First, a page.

The office of Inspector General for the US Department of Health and Human
Services issued a
report yesterday which is critical of current practices in many nursing homes
around the country. The "Compendium of Priority Recommendations"
is issued by the office of Inspector General as a report to Congress.
One of the more significant recommendations is the need to carefully evaluate
the use of hospice care in nursing homes. The report concluded that the
hospice payment methodology may lead some hospices to inappropriately
seek out beneficiaries in skilled nursing facilities. As proof of this
conclusion, the Inspector General found that Medicare spending on hospice
care for nursing facility residents increased nearly 70% from 2005 two
2009 to a total of $4.31 billion. The Inspector General concluded that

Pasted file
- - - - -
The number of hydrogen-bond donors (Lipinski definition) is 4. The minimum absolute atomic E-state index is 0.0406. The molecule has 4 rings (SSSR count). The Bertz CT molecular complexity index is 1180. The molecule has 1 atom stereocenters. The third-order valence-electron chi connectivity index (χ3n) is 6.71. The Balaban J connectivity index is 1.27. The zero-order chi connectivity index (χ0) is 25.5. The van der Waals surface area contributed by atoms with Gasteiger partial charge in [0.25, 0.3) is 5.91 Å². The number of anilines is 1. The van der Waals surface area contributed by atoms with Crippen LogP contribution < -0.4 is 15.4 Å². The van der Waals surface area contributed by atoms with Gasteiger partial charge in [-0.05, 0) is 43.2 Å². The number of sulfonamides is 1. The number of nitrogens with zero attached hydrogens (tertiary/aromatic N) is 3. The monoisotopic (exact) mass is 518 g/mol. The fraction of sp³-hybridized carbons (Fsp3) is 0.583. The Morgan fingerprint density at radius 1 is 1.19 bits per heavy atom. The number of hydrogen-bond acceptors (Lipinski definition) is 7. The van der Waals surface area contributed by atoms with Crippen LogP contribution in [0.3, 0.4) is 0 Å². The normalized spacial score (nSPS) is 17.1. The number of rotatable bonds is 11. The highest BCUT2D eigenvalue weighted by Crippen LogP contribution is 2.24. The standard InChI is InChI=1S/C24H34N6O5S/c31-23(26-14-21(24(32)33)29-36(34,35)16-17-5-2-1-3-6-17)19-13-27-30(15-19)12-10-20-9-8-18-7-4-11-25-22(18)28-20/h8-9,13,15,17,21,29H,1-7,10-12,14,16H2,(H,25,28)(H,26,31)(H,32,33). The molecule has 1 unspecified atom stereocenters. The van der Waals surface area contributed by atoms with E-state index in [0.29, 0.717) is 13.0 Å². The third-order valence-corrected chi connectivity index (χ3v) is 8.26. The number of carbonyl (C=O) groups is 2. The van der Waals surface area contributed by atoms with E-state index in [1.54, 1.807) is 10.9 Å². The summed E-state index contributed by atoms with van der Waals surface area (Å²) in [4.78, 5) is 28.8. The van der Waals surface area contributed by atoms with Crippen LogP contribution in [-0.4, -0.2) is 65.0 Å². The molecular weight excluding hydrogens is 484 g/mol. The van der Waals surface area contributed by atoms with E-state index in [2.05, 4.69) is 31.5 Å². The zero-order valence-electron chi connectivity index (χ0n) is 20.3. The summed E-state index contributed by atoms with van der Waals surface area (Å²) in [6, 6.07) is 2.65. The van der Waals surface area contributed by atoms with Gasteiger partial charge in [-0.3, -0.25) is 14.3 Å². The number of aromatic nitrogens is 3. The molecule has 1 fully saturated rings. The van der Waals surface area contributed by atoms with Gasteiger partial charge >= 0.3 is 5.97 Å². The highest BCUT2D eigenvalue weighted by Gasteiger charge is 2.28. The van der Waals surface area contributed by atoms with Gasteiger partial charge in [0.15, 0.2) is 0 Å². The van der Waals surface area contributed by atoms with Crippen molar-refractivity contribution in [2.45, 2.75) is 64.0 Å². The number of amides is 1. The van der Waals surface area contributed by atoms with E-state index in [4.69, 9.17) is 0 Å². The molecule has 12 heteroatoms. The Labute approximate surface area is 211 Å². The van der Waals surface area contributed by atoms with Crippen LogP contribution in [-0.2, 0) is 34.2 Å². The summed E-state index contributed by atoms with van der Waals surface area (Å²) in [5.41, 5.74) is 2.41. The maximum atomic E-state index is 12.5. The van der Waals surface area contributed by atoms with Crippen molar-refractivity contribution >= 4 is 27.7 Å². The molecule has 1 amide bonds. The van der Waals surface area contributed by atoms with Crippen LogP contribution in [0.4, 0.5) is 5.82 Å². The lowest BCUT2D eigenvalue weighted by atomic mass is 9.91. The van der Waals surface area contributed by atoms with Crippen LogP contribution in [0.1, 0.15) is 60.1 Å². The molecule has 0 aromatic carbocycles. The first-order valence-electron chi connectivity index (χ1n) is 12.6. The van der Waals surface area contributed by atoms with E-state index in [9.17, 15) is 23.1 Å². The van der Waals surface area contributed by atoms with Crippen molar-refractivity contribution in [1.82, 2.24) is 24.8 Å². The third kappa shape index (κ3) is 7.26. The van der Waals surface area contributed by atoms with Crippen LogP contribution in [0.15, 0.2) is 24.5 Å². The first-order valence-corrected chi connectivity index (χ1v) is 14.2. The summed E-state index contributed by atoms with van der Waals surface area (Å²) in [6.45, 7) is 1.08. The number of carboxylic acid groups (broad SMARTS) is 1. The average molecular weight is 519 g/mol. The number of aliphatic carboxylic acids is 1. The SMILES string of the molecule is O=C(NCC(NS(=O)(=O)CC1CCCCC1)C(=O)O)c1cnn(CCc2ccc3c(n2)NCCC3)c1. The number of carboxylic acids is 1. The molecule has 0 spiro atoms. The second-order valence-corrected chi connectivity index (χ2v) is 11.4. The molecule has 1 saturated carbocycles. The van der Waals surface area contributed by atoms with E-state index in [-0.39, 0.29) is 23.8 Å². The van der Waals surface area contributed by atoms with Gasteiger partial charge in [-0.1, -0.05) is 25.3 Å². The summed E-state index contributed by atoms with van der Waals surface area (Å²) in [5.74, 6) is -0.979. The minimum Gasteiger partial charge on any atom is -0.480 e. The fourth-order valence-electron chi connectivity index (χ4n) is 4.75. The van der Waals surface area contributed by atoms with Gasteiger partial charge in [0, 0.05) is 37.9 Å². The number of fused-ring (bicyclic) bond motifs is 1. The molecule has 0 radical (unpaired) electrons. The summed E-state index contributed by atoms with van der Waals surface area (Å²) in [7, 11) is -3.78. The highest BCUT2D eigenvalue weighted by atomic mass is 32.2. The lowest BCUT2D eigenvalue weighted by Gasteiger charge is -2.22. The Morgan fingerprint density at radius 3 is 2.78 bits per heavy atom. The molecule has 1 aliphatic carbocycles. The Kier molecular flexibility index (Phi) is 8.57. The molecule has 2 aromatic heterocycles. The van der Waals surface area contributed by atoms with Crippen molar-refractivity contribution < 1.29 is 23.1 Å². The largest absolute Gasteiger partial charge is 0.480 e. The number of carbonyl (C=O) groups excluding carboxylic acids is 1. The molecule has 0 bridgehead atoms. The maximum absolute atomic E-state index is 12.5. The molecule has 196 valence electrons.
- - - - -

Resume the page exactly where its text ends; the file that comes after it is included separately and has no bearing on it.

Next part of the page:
the increase was not explained by any changes in the demographics of the
The report also pointed out the need to take steps at both the state and
federal level to prevent harm and ensure appropriate care at nursing homes.
The Inspector General noted that a report last month showed that about
33% of Medicare beneficiaries experienced “adverse or temporary-harm
events" during their stays in a skilled nursing facility. Of those
events, 59% were clearly or likely preventable and have resulted from
substandard treatment, inadequate resident monitoring, and failure or
delay of necessary care.
This is exactly the sort of deficient care that is at the core of our nursing
home and assisted living practice at Shrager, Spivey & Sachs. If you
or a loved one have been harmed in a nursing home or in assisted living
facility please call (888) 899-0652 us or e-mail us today. You can also
find out more about your rights at our nursing home website.
DoH Inspector General Compendium, March, 2014